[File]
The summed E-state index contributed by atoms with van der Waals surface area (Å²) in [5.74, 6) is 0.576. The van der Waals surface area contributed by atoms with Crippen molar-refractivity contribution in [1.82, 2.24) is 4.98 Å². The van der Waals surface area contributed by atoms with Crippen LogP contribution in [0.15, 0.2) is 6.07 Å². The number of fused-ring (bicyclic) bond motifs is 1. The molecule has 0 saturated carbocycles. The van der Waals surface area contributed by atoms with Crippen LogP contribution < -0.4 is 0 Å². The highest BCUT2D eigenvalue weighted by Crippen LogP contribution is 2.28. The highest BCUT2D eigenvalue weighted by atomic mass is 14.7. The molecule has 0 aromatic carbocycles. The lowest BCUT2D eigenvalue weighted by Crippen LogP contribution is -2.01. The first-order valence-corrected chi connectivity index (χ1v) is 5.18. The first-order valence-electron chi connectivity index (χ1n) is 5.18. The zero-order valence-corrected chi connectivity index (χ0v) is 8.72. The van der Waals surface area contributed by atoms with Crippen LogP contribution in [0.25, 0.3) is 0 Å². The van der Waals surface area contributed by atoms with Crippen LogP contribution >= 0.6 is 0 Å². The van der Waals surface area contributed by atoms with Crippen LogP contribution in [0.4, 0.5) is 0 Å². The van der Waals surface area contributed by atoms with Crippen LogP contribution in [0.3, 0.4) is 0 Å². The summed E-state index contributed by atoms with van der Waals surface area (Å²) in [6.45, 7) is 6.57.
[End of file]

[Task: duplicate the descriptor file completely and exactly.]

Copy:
The summed E-state index contributed by atoms with van der Waals surface area (Å²) in [5.74, 6) is 0.576. The van der Waals surface area contributed by atoms with Crippen molar-refractivity contribution in [1.82, 2.24) is 4.98 Å². The van der Waals surface area contributed by atoms with Crippen LogP contribution in [0.15, 0.2) is 6.07 Å². The number of fused-ring (bicyclic) bond motifs is 1. The molecule has 0 saturated carbocycles. The van der Waals surface area contributed by atoms with Crippen LogP contribution < -0.4 is 0 Å². The highest BCUT2D eigenvalue weighted by Crippen LogP contribution is 2.28. The highest BCUT2D eigenvalue weighted by atomic mass is 14.7. The molecule has 0 aromatic carbocycles. The lowest BCUT2D eigenvalue weighted by Crippen LogP contribution is -2.01. The first-order valence-corrected chi connectivity index (χ1v) is 5.18. The first-order valence-electron chi connectivity index (χ1n) is 5.18. The zero-order valence-corrected chi connectivity index (χ0v) is 8.72. The van der Waals surface area contributed by atoms with Crippen LogP contribution in [0.25, 0.3) is 0 Å². The van der Waals surface area contributed by atoms with Crippen LogP contribution >= 0.6 is 0 Å². The van der Waals surface area contributed by atoms with Crippen LogP contribution in [0.4, 0.5) is 0 Å². The van der Waals surface area contributed by atoms with Crippen LogP contribution in [0.3, 0.4) is 0 Å². The summed E-state index contributed by atoms with van der Waals surface area (Å²) in [6.45, 7) is 6.57.